I judge of this latter circumstance from finding on its inland flank the last remains of three small points of eruption. These points are composed of glossy scoriae, cemented by crystalline calcareous spar, exactly like the great submarine calcareous deposit, where the heated lava has rolled over it: their demolished state can, I think, be explained only by the denuding action of the waves of the sea. I was guided to the first orifice by observing a sheet of lava, about two hundred yards square, with steepish sides, superimposed on the basaltic plain with no adjoining hillock, whence it could have been erupted; and the only trace of a crater which I was able to discover, consisted of some inclined beds of scoriae at one of its corners. At the distance of fifty yards from a second level-topped patch of lava, but of much smaller size, I found an irregular circular group of masses of cemented, scoriaceous breccia, about six feet in height, which doubtless had once formed the point of eruption. The third orifice is now marked only by an irregular circle of cemented scoriae, about four yards in diameter, and rising in its highest point scarcely three feet above the level of the plain, the surface of which, close all round, exhibits its usual appearance: here we have a horizontal basal section of a volcanic spiracle, which, together with all its ejected matter, has been almost totally obliterated.
The stream of lava, which fills the narrow gorge eastward of the town of Praya, judging from its course, seems, as before remarked, to have come from Signal Post Hill, and to have flowed over the plain, after its elevation (The sides of this gorge, where the upper basaltic stratum is intersected, are almost perpendicular. The lava, which has since filled it up, is attached to these sides, almost as firmly as a dike is to its walls. In most cases, where a stream of lava has flowed down a valley, it is bounded on each side by loose scoriaceous masses.): the same observation applies to a stream (possibly part of the same one) capping the sea cliffs, a little eastward of the gorge. When I endeavoured to follow these streams over the stony level plain, which is almost destitute of soil and vegetation, I was much surprised to find, that although composed of hard basaltic matter, and not having been exposed to marine denudation, all distant traces of them soon became utterly lost. But I have since observed at the Galapagos Archipelago, that it is often impossible to follow even great deluges of quite recent lava across older streams, except by the size of the bushes growing on them, or by the comparative states of glossiness of their surfaces,--characters which a short lapse of time would be sufficient quite to obscure. I may remark, that in a level country, with a dry climate, and with the wind blowing always in one direction (as at the Cape de Verde Archipelago), the effects of atmospheric degradation are probably much greater than would at first be expected; for soil in this case accumulates only in a few protected hollows, and being blown in one direction, it is always travelling towards the sea in the form of the finest dust, leaving the surface of the rocks bare, and exposed to the full effects of renewed meteoric action.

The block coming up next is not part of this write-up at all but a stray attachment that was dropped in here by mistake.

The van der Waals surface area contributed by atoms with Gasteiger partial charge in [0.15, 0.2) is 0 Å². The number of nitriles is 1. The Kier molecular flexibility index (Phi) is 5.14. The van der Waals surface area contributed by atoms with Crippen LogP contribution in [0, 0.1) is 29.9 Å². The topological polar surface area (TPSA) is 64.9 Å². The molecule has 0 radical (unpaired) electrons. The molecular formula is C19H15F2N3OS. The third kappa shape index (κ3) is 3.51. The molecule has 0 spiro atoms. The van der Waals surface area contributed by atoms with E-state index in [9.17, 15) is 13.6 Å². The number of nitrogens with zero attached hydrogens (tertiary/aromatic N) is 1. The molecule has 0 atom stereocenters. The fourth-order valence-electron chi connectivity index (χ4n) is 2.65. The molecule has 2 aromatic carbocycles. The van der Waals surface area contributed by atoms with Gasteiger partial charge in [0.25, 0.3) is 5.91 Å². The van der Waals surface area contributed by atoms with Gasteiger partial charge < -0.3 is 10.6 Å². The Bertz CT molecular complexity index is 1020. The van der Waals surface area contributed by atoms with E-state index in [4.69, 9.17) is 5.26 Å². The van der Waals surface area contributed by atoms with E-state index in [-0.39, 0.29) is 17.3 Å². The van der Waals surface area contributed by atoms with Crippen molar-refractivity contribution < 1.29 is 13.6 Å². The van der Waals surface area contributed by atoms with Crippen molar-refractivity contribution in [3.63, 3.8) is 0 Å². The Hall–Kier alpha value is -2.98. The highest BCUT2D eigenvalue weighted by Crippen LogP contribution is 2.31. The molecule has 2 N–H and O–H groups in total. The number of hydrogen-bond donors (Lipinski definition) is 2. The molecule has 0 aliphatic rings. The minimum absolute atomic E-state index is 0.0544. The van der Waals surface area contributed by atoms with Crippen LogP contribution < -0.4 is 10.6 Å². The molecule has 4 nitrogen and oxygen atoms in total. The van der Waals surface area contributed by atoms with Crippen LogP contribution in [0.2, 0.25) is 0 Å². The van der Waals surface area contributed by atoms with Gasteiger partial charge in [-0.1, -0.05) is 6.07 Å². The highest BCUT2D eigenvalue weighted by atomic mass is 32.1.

INLAND HILLS OF MORE ANCIENT VOLCANIC ROCKS.
These hills are laid down by eye, and marked as A, B, C, etc., in Map 1. They are related in mineralogical composition, and are probably directly continuous with the lowest rocks exposed on the coast. These hills, viewed from a distance, appear as if they had once formed part of an irregular tableland, and from their corresponding structure and composition this probably has been the case. They have flat, slightly inclined summits, and are, on an average, about six hundred feet in height; they present their steepest slope towards the interior of the island, from which point they radiate outwards, and are separated from each other by broad and deep valleys, through which the great streams of lava, forming the coast-plains, have descended.